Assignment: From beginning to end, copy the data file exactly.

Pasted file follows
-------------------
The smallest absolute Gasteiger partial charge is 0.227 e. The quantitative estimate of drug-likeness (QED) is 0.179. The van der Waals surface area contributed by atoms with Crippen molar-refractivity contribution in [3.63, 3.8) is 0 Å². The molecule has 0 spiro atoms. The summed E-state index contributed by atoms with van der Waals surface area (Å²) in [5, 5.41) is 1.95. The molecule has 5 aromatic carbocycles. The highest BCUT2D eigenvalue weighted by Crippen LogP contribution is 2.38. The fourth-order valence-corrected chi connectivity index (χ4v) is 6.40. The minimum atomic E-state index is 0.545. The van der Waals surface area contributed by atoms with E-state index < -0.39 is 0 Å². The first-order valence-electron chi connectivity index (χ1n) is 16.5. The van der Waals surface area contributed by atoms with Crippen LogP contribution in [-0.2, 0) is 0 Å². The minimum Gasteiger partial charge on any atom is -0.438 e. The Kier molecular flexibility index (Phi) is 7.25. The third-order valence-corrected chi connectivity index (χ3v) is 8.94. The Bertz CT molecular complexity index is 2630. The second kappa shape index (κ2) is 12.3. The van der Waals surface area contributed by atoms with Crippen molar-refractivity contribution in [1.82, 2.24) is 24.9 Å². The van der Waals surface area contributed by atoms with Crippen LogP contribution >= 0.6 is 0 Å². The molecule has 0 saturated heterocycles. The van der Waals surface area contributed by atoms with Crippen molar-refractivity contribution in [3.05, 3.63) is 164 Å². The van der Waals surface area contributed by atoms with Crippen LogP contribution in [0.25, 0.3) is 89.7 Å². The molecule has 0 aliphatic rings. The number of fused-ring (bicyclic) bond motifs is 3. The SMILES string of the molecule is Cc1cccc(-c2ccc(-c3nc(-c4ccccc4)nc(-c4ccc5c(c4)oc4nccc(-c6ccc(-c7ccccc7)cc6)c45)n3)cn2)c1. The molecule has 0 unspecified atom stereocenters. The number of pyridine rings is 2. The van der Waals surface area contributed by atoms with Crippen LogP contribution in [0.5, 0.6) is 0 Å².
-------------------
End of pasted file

The smallest absolute Gasteiger partial charge is 0.227 e. The quantitative estimate of drug-likeness (QED) is 0.179. The van der Waals surface area contributed by atoms with Crippen molar-refractivity contribution in [3.63, 3.8) is 0 Å². The molecule has 0 spiro atoms. The summed E-state index contributed by atoms with van der Waals surface area (Å²) in [5, 5.41) is 1.95. The molecule has 5 aromatic carbocycles. The highest BCUT2D eigenvalue weighted by Crippen LogP contribution is 2.38. The fourth-order valence-corrected chi connectivity index (χ4v) is 6.40. The minimum atomic E-state index is 0.545. The van der Waals surface area contributed by atoms with E-state index < -0.39 is 0 Å². The first-order valence-electron chi connectivity index (χ1n) is 16.5. The van der Waals surface area contributed by atoms with Crippen LogP contribution in [-0.2, 0) is 0 Å². The minimum Gasteiger partial charge on any atom is -0.438 e. The Kier molecular flexibility index (Phi) is 7.25. The third-order valence-corrected chi connectivity index (χ3v) is 8.94. The Bertz CT molecular complexity index is 2630. The second kappa shape index (κ2) is 12.3. The van der Waals surface area contributed by atoms with Crippen molar-refractivity contribution in [1.82, 2.24) is 24.9 Å². The van der Waals surface area contributed by atoms with Crippen LogP contribution >= 0.6 is 0 Å². The molecule has 0 saturated heterocycles. The van der Waals surface area contributed by atoms with Crippen molar-refractivity contribution in [3.05, 3.63) is 164 Å². The van der Waals surface area contributed by atoms with Crippen LogP contribution in [0.25, 0.3) is 89.7 Å². The molecule has 0 aliphatic rings. The number of fused-ring (bicyclic) bond motifs is 3. The SMILES string of the molecule is Cc1cccc(-c2ccc(-c3nc(-c4ccccc4)nc(-c4ccc5c(c4)oc4nccc(-c6ccc(-c7ccccc7)cc6)c45)n3)cn2)c1. The molecule has 0 unspecified atom stereocenters. The number of pyridine rings is 2. The van der Waals surface area contributed by atoms with Crippen LogP contribution in [0.5, 0.6) is 0 Å².